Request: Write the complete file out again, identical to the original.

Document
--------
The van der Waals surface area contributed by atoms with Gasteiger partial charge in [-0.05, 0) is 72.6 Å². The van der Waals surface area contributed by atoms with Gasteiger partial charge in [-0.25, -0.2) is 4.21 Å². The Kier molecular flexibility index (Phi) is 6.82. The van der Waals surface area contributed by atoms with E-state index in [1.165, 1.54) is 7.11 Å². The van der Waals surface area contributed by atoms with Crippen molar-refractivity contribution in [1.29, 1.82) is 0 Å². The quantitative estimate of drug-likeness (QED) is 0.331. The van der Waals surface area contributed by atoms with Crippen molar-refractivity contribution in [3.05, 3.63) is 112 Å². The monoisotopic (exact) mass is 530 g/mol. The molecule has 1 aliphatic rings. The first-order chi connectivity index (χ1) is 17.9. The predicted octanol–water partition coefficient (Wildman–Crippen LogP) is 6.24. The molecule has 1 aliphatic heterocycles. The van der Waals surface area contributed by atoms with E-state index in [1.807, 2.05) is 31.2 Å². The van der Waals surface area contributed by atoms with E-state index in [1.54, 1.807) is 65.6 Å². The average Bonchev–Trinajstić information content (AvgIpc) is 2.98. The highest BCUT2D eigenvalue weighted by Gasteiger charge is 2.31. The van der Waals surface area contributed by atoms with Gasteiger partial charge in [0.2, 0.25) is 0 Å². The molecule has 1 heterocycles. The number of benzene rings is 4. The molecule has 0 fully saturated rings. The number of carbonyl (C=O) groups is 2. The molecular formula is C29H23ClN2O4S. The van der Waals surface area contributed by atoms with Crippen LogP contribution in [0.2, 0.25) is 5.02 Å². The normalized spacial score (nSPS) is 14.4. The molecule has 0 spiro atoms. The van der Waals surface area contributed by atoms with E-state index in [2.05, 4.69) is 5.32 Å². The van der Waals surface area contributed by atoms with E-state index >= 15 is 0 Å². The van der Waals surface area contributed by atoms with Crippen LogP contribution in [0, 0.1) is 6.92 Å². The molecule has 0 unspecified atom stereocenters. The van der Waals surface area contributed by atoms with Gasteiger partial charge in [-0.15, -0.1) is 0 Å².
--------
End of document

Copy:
The van der Waals surface area contributed by atoms with Gasteiger partial charge in [-0.05, 0) is 72.6 Å². The van der Waals surface area contributed by atoms with Gasteiger partial charge in [-0.25, -0.2) is 4.21 Å². The Kier molecular flexibility index (Phi) is 6.82. The van der Waals surface area contributed by atoms with E-state index in [1.165, 1.54) is 7.11 Å². The van der Waals surface area contributed by atoms with Crippen molar-refractivity contribution in [1.29, 1.82) is 0 Å². The quantitative estimate of drug-likeness (QED) is 0.331. The van der Waals surface area contributed by atoms with Crippen molar-refractivity contribution in [3.05, 3.63) is 112 Å². The monoisotopic (exact) mass is 530 g/mol. The molecule has 1 aliphatic rings. The first-order chi connectivity index (χ1) is 17.9. The predicted octanol–water partition coefficient (Wildman–Crippen LogP) is 6.24. The molecule has 1 aliphatic heterocycles. The van der Waals surface area contributed by atoms with E-state index in [1.807, 2.05) is 31.2 Å². The van der Waals surface area contributed by atoms with E-state index in [1.54, 1.807) is 65.6 Å². The average Bonchev–Trinajstić information content (AvgIpc) is 2.98. The highest BCUT2D eigenvalue weighted by Gasteiger charge is 2.31. The van der Waals surface area contributed by atoms with Gasteiger partial charge in [0.2, 0.25) is 0 Å². The molecule has 1 heterocycles. The number of benzene rings is 4. The molecule has 0 fully saturated rings. The number of carbonyl (C=O) groups is 2. The molecular formula is C29H23ClN2O4S. The van der Waals surface area contributed by atoms with Crippen LogP contribution in [0.2, 0.25) is 5.02 Å². The normalized spacial score (nSPS) is 14.4. The molecule has 0 spiro atoms. The van der Waals surface area contributed by atoms with E-state index in [2.05, 4.69) is 5.32 Å². The van der Waals surface area contributed by atoms with E-state index >= 15 is 0 Å². The van der Waals surface area contributed by atoms with Crippen LogP contribution in [0, 0.1) is 6.92 Å². The molecule has 0 unspecified atom stereocenters. The van der Waals surface area contributed by atoms with Gasteiger partial charge in [-0.15, -0.1) is 0 Å².